In response to the first post, people sent in descriptions of living at our best, providing an enduring resource for our conversation. (The post remains open for added comments for 20 days, and you can comment on others’ comments.) These descriptions also provide a good introduction to today’s topic.
Soon this weblog will enter a path of thoroughness, a sequence involving several themes, an approach to living in truth, beauty, and goodness. But we can get lost in the details of a path if we do not stay in touch with the way of simplicity–the kind of simplicity that so many of you expressed in your recent comments. Scott wrote of living life in the moment (a moment nourished by a perspective embracing past, present, and future). Tonia referred to the love of our Father. Pat spoke of doing good to others. Janet wrote of being “fully alive being with a group of people of all ages and backgrounds, united in celebrating our one global family.” Joy related with evident good humor her ability to “’live at my better’ and aim for the best.” For Maradeth it’s a fresh spiritual feeling of cheerfulness looking toward what God’s will brings each day. Charlie told of a clarity linked with “functioning fluidly, without doubt, without question,” when “any ‘I’ that is operational is dissolved: There is no singularity, only relationality, and I mean relationality in any context.” Mahtab wrote of physical, intellectual, spiritual, or blended experiences that feel like an end in themselves. Sherry wrote of loving and being loved in alignment with the Father’s will. James Perry feels integrated and complete when revealing our heavenly Father by truly helping someone with a real need. Karmo briefly indicated a variety of situations of excellent acting and relating in a way that conveyed real depth.
Although people interpret the way of simplicity in terms of different concepts, some concepts recur and cluster together again and again. The convergence of high concepts indicates a harmony of experience. At its depth, the way of simplicity is one.
Honesty demands the way of simplicity when any other approach would be evasive. There are times when it is evasive to ask how, to ask for a method, a list of steps. For example, if we experience the powerful appeal of a person who is spiritually advanced, if we trust our intuition and mobilize ourselves, we can break through and come into the divine Presence, wake up to truth, feel the beauty, and follow goodness. The way of simplicity is the altar call, the Zen gesture, the revelatory proclamation, the decisive action, the enthusiastic hug.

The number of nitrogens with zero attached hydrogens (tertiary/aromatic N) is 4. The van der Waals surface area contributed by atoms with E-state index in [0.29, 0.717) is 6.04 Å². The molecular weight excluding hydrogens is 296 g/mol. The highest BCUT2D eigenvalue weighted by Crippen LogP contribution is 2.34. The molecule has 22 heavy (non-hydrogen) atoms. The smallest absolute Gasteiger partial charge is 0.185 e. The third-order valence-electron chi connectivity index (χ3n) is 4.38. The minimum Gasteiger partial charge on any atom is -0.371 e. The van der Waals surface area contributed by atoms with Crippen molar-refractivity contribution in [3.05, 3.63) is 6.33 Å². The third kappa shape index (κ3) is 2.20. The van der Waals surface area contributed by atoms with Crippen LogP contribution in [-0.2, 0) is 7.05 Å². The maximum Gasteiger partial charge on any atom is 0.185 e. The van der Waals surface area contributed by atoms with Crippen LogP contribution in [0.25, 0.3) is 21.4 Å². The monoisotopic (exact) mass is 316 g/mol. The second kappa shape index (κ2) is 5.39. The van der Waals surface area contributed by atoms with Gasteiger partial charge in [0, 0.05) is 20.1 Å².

Here’s the example that I promised last time, an example of living at our best with a twist. In an aesthetics class, I asked students to recall an experience of truth, and this was given (with permission to share it) by Sydney Jordan. “For me, truth is a feeling of satisfaction. Not in the way of feeling full and satisfied after a meal, but rather a sense of wholeness. For example, my family has a rather large garden that we work every summer. This past summer was the first time I was allowed to have a crop of my own. The feeling I got from the start when the ground is first turned to the harvest is a sense of completeness. At the end of each session in the garden I am dirty, sweaty, and tired, but it is my hard work and dedication that produces something good. People that do what I do need determination, hard work, patience. Being in the garden every summer is a truth for me. We plant it, care for it, wait, and it grows then feeds us and others. Truth is what is there when all of the fancy is taken away. Truth is understanding the value of things, that all things have value and are in some way connected.”
I have a request of you today. As you express the simplicity of living at your best, you mention core concepts. If you can reasonably find the time, would you please share an experience that has deepened for you the meaning of one of these concepts? We have seen how teamwork greatly multiplies results. Thank you for your silent and verbal responses.
The photo is from Wikimedia Commons.